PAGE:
Previous studies have shown a positive association between As exposure and respiratory symptoms primarily among individuals with skin lesions and exposed to high levels of As in drinking water.12 13 For instance, four studies from India and Bangladesh found individuals with skin lesions or drinking water contaminated with high As concentrations (>500 μg/l) had a risk of cough and breathing problems11–14 25 of between two and 15 times greater than individuals without skin lesions. An earlier study in Chile reported excessive cough (38%) among school children with skin lesions and living in an As-endemic area.16 A higher prevalence of respiratory symptoms among people with skin lesions could also be partly due to recall bias.11 25 26 This could also explain why previous cross-sectional and case–control studies reported a much stronger association between skin lesion status and respiratory symptoms than our study.11 12 Although we could not eliminate the potential recall bias in our study due to the fact that the assessment of respiratory symptoms was based on self-reported data, in our analyses the association between As exposure and respiratory symptoms was also clearly evident in participants with no skin lesions—a finding that cannot be explained by the potential recall bias. In addition, skin lesion status was not associated with risk of respiratory symptoms after controlling for As exposure in the analyses.

One previous study has observed As exposure-induced breathing problems (OR 2.8, 95% CI 1.1 to 7.6) and cough (OR 2.8, 95% CI 1.2 to 6.6) and a 60% decreased lung function among smokers.15 Our analyses reveal that smoking increases respiratory symptoms significantly among past and present smokers as compared with never smokers (table 1). However, cigarette smoking did not significantly modify the relationship between As exposure and respiratory symptoms. Nevertheless, it is interesting to note that the risk associated with the highest level of As exposure alone is comparable with the risk associated with smoking alone (table 3), indicating that As exposure may be as strong a risk factor for respiratory illness as smoking in Bangladesh. Given that the effect is evident even at a low dose range, and that As exposure is equally prevalent in men and in women (unlike smoking), the future burden of respiratory illness due to As exposure in Bangladesh could be substantial.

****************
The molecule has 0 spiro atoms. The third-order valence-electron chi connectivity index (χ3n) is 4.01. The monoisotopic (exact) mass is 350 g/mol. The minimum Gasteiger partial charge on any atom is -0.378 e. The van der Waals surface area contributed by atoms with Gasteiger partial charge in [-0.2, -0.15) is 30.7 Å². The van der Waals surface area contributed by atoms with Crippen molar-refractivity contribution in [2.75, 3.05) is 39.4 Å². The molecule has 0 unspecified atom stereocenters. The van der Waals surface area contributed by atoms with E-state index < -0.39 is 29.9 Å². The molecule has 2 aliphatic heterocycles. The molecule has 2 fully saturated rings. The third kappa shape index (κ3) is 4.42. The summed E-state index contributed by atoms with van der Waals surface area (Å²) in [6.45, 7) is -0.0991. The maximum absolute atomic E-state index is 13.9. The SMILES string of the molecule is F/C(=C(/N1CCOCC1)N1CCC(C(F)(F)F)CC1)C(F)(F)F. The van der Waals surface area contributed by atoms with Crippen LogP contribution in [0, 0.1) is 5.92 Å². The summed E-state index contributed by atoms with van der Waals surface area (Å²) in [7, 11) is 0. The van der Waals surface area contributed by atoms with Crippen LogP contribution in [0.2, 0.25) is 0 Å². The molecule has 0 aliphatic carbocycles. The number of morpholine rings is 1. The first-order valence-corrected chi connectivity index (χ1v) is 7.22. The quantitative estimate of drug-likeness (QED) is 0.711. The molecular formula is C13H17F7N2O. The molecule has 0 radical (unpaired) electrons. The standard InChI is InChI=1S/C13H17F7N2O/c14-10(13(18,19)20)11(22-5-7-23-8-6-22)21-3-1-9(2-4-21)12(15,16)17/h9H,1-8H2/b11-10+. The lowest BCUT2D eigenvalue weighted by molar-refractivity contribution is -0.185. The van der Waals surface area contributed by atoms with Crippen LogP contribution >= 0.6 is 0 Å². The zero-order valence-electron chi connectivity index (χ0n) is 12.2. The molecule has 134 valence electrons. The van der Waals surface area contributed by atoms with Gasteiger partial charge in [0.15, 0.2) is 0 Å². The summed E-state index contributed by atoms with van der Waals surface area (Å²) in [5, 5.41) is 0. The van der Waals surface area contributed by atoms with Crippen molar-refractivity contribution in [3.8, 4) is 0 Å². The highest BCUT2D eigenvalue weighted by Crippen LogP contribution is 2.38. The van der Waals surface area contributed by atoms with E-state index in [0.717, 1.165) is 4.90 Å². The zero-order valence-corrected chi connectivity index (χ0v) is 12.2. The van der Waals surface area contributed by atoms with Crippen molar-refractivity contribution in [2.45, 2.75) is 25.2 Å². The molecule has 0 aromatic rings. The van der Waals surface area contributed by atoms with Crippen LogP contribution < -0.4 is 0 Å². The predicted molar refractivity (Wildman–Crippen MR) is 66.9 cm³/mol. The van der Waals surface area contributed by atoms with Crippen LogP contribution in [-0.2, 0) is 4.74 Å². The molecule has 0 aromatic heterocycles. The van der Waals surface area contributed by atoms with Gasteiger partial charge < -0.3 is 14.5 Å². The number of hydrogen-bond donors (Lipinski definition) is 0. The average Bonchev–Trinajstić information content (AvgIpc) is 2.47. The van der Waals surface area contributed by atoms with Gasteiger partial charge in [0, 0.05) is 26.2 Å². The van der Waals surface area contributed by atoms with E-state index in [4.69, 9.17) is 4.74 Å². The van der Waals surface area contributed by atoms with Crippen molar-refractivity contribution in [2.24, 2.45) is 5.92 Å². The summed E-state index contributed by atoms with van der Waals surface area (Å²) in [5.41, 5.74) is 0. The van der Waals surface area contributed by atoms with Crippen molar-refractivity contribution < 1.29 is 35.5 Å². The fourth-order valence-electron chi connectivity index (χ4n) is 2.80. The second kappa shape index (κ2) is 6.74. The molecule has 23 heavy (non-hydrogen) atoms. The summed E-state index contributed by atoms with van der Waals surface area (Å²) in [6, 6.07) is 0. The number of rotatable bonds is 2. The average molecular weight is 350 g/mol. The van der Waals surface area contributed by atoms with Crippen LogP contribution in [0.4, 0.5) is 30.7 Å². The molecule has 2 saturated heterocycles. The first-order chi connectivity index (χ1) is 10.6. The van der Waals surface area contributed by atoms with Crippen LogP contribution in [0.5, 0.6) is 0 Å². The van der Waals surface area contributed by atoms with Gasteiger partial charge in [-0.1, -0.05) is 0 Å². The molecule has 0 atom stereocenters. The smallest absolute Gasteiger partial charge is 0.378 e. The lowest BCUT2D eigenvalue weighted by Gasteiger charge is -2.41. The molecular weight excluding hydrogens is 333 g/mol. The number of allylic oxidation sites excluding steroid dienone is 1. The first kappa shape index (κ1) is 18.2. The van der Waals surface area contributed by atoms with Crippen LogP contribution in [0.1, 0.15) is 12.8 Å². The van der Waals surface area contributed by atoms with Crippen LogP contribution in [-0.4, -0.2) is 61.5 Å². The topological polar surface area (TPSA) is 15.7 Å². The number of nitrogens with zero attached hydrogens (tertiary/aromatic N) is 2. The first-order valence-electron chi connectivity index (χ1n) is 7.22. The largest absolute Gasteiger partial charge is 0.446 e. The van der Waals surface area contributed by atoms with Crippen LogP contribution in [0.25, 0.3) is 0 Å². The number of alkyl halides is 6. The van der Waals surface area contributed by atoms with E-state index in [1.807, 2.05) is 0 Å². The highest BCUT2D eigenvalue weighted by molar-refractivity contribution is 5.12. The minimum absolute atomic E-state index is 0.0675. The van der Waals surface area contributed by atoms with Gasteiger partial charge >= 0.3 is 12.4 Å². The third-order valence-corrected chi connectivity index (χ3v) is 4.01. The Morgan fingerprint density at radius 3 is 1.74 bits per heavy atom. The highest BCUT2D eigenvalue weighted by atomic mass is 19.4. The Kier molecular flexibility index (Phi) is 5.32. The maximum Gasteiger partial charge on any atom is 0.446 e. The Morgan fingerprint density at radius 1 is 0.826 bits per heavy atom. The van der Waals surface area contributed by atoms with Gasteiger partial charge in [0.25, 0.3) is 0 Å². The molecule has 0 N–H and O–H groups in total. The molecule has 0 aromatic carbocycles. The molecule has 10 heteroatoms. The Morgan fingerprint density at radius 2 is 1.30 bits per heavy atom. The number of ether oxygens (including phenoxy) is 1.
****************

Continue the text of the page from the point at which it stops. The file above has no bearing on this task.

The role of gender on respiratory effects remains somewhat unclear.9 For instance, two studies from India reported a higher risk for respiratory symptoms in males, while one from Bangladesh found a higher risk in females.11–13 Interestingly, one study reported a higher risk for respiratory symptoms among males, but observed statistically significant effects only among females exposed to high levels of As.11 We found that there was a higher risk in females compared with males (HR 1.35, 95% CI 1.17 to 1.56) after adjusting for smoking status. The dose–response relationship between As exposure levels and respiratory symptoms however does not differ appreciably by gender (data not shown). Other factors such as nutritional factors and indoor air pollution from cooking might explain some of the differences in risks across gender11 25 28; however, more research is needed to uncover the underlying mechanisms.